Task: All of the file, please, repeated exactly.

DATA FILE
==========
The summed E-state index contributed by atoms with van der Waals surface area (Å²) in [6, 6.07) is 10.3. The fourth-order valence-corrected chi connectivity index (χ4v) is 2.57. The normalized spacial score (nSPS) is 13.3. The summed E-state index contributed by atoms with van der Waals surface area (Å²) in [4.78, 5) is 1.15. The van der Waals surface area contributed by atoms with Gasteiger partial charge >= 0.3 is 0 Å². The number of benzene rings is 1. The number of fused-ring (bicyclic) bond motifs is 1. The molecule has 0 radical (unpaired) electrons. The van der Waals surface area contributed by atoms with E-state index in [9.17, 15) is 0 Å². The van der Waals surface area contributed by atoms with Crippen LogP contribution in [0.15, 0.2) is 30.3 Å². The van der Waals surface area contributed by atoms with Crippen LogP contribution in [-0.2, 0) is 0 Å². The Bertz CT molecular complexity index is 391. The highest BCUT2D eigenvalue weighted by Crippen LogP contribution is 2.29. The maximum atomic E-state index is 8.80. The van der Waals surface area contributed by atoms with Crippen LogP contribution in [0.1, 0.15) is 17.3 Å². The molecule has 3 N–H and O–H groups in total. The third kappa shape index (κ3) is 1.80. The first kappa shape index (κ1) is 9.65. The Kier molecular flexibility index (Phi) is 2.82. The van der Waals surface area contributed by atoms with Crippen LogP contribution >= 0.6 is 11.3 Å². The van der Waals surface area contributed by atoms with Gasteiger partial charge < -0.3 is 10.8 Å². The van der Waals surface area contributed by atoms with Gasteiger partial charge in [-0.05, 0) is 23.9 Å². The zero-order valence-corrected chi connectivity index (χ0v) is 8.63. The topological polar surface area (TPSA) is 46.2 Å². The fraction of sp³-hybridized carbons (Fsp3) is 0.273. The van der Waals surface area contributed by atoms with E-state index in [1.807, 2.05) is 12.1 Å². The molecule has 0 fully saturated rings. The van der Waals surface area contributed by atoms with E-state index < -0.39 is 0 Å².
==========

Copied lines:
The summed E-state index contributed by atoms with van der Waals surface area (Å²) in [6, 6.07) is 10.3. The fourth-order valence-corrected chi connectivity index (χ4v) is 2.57. The normalized spacial score (nSPS) is 13.3. The summed E-state index contributed by atoms with van der Waals surface area (Å²) in [4.78, 5) is 1.15. The van der Waals surface area contributed by atoms with Gasteiger partial charge >= 0.3 is 0 Å². The number of benzene rings is 1. The number of fused-ring (bicyclic) bond motifs is 1. The molecule has 0 radical (unpaired) electrons. The van der Waals surface area contributed by atoms with E-state index in [9.17, 15) is 0 Å². The van der Waals surface area contributed by atoms with Crippen LogP contribution in [0.15, 0.2) is 30.3 Å². The van der Waals surface area contributed by atoms with Crippen LogP contribution in [-0.2, 0) is 0 Å². The Bertz CT molecular complexity index is 391. The highest BCUT2D eigenvalue weighted by Crippen LogP contribution is 2.29. The maximum atomic E-state index is 8.80. The van der Waals surface area contributed by atoms with Crippen LogP contribution in [0.1, 0.15) is 17.3 Å². The molecule has 3 N–H and O–H groups in total. The third kappa shape index (κ3) is 1.80. The first kappa shape index (κ1) is 9.65. The Kier molecular flexibility index (Phi) is 2.82. The van der Waals surface area contributed by atoms with Crippen LogP contribution >= 0.6 is 11.3 Å². The van der Waals surface area contributed by atoms with Gasteiger partial charge < -0.3 is 10.8 Å². The van der Waals surface area contributed by atoms with Gasteiger partial charge in [-0.05, 0) is 23.9 Å². The zero-order valence-corrected chi connectivity index (χ0v) is 8.63. The topological polar surface area (TPSA) is 46.2 Å². The fraction of sp³-hybridized carbons (Fsp3) is 0.273. The van der Waals surface area contributed by atoms with E-state index in [1.807, 2.05) is 12.1 Å². The molecule has 0 fully saturated rings. The van der Waals surface area contributed by atoms with E-state index < -0.39 is 0 Å².